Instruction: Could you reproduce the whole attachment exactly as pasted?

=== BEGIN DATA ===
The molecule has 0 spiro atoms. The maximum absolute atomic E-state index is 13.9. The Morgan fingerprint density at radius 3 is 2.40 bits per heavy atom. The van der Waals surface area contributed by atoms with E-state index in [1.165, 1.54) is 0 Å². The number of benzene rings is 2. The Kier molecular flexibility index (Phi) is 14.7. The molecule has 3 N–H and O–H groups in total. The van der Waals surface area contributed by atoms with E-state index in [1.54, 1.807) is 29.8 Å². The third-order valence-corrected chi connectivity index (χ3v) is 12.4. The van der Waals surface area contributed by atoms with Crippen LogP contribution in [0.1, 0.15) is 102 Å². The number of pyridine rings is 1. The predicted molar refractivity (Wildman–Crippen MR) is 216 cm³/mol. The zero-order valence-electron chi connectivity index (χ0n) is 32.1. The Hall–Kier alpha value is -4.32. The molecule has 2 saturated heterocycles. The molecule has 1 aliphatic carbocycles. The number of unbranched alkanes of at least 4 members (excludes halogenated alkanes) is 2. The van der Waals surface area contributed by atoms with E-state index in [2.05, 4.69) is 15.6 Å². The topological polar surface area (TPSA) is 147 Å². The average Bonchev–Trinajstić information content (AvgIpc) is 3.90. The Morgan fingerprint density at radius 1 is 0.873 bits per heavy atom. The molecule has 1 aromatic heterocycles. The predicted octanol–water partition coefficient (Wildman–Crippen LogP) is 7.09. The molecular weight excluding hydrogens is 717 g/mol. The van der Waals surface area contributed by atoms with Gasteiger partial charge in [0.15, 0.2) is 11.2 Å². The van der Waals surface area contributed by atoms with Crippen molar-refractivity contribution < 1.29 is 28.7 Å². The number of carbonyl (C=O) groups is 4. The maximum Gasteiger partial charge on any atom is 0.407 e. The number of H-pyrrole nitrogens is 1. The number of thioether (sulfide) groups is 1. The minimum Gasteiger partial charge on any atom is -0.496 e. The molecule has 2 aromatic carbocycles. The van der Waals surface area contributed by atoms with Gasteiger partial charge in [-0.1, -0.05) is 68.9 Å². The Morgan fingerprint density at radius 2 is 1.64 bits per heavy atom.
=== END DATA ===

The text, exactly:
The molecule has 0 spiro atoms. The maximum absolute atomic E-state index is 13.9. The Morgan fingerprint density at radius 3 is 2.40 bits per heavy atom. The van der Waals surface area contributed by atoms with E-state index in [1.165, 1.54) is 0 Å². The number of benzene rings is 2. The Kier molecular flexibility index (Phi) is 14.7. The molecule has 3 N–H and O–H groups in total. The van der Waals surface area contributed by atoms with E-state index in [1.54, 1.807) is 29.8 Å². The third-order valence-corrected chi connectivity index (χ3v) is 12.4. The van der Waals surface area contributed by atoms with Crippen LogP contribution in [0.1, 0.15) is 102 Å². The number of pyridine rings is 1. The predicted molar refractivity (Wildman–Crippen MR) is 216 cm³/mol. The zero-order valence-electron chi connectivity index (χ0n) is 32.1. The Hall–Kier alpha value is -4.32. The molecule has 2 saturated heterocycles. The molecule has 1 aliphatic carbocycles. The number of unbranched alkanes of at least 4 members (excludes halogenated alkanes) is 2. The van der Waals surface area contributed by atoms with E-state index in [2.05, 4.69) is 15.6 Å². The topological polar surface area (TPSA) is 147 Å². The average Bonchev–Trinajstić information content (AvgIpc) is 3.90. The Morgan fingerprint density at radius 1 is 0.873 bits per heavy atom. The molecule has 1 aromatic heterocycles. The predicted octanol–water partition coefficient (Wildman–Crippen LogP) is 7.09. The molecular weight excluding hydrogens is 717 g/mol. The van der Waals surface area contributed by atoms with Gasteiger partial charge in [0.15, 0.2) is 11.2 Å². The van der Waals surface area contributed by atoms with Crippen molar-refractivity contribution < 1.29 is 28.7 Å². The number of carbonyl (C=O) groups is 4. The maximum Gasteiger partial charge on any atom is 0.407 e. The number of H-pyrrole nitrogens is 1. The number of thioether (sulfide) groups is 1. The minimum Gasteiger partial charge on any atom is -0.496 e. The molecule has 2 aromatic carbocycles. The van der Waals surface area contributed by atoms with Gasteiger partial charge in [-0.1, -0.05) is 68.9 Å². The Morgan fingerprint density at radius 2 is 1.64 bits per heavy atom.